January 24, 2017
The geopolitics of Trump
The noise level during and after the Trump inauguration is so massive that his critics are doing themselves no favours because they are in danger of losing focus. We saw exactly the same after the Brexit referendum, which left the Remain campaign in such a shock that they have been unable to muster a coherent and unified opposition to the British government - which might have consisted an immediate call for Britain to enter the EEA. Instead, some chose to advocate a second referendum while others became fascinated by various have-your-cake-and-eat-it-scenarios. Some are still in campaign mode.
While we can get all very excited about the meaning of "alternative facts" and other Trumpian outrages, the real big issue of the first week of the Trump presidency is the decision to revoke TPP. Cecilia Malmström made the point that Trump never mentioned TTIP, which is formally correct. But if he pulls the plug on a treaty already negotiated, there will be no TTIP. We doubt that there will be another free-trade treaty over the next ten years. Ceta is as good as it gets for the trade liberalisers, for now.
In the context of Trump’s decision on TPP yesterday, we noted a story this morning according to which Australia wants to revive TPP with China as a replacement to the US. The Australian prime minister Malcolm Turnbull said he had talked with Shinzo Abe and the PMs of New Zealand and Singapore about whether China could be included. Some of the aspects of the treaty would have to be renegotiated.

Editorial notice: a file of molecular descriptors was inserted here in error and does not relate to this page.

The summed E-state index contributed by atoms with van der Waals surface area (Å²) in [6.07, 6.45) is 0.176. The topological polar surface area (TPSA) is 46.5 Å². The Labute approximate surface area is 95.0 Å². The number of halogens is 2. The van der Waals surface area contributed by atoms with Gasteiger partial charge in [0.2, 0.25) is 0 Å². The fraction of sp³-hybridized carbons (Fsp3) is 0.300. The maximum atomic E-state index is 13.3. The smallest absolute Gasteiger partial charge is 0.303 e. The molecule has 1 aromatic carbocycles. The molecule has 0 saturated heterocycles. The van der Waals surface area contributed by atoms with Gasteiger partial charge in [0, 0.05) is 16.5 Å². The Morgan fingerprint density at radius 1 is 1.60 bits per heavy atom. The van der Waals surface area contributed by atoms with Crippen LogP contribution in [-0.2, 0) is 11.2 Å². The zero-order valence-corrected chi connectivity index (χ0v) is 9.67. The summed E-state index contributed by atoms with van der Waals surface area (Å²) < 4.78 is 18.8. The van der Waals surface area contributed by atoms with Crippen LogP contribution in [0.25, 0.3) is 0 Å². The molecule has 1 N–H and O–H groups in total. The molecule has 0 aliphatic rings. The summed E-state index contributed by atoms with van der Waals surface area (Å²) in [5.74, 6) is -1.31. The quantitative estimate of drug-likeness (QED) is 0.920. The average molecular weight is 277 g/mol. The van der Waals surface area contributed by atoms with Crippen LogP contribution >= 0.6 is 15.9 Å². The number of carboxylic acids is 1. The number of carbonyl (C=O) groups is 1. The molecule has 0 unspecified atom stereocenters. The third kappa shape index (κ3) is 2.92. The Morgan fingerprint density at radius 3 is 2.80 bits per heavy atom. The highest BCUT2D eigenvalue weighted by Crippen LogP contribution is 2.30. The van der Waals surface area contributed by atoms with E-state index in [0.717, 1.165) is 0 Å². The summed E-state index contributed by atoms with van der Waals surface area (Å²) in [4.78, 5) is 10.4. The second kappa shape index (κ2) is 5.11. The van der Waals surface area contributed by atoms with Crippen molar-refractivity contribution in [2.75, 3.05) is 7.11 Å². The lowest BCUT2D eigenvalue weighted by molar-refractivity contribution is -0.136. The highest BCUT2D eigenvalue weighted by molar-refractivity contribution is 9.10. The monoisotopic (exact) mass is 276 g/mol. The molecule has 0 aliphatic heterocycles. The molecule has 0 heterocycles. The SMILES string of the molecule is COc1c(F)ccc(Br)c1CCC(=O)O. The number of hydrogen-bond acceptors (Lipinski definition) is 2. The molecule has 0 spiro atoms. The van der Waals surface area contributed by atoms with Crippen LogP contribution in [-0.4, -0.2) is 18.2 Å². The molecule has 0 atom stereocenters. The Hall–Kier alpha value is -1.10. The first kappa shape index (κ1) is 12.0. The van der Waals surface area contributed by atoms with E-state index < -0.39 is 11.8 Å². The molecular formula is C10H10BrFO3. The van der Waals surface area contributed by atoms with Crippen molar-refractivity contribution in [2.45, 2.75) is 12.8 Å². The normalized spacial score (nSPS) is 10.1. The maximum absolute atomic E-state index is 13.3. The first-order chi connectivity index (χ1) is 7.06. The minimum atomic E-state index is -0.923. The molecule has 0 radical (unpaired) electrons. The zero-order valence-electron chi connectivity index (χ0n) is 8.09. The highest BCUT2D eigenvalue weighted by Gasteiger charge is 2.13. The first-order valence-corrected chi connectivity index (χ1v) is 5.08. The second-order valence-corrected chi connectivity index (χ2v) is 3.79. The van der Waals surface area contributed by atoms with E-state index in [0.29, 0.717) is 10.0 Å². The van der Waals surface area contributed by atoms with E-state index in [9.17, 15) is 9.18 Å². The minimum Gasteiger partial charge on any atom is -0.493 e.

The FT, meanwhile, reports that the China-led Asian Infrastructure Investment Bank has now managed to recruit 25 countries from Africa, Europe and South America, which shows China's determination to push its own global political agenda. Ireland is one of the European countries to join this year.
And in another article, the FT writes that the White House threatened that it would prevent China from accessing artificial islands on international waters in the South China Sea.
If you combine all these stories, it is not hard to see the potential for a major geo-strategic conflict between the US and China. Given the current mood in the EU about Trump it is possible, indeed likely, that the EU may politically align with China in this conflict - so we may be looking at a new geostrategic axis: US/Russia vs EU/China.
And finally we noted a brave commentary by Christopher Caldwell, who writes in the FT that Trump’s critics should stop hyperventilating about his inauguration speech. It turns out he actually meant all those things he said in the campaign.
“There is nothing especially radical about Mr Trump’s diagnosis of globalisation, except that he seems sincere about it. Every western politician of the past 20 years, from Hillary Clinton to Helmut Kohl to Jeremy Corbyn, has bemoaned that it leaves people behind. But they did not understand that the New Economy was a new economy. It involved phasing out every aspect of the old economy, including its personnel. The theorists of the New Economy said it should be possible to compensate the “losers”. But that never happened. Because when the money came in, the people who managed the new economy did not recognise the losers as belonging to the same community.”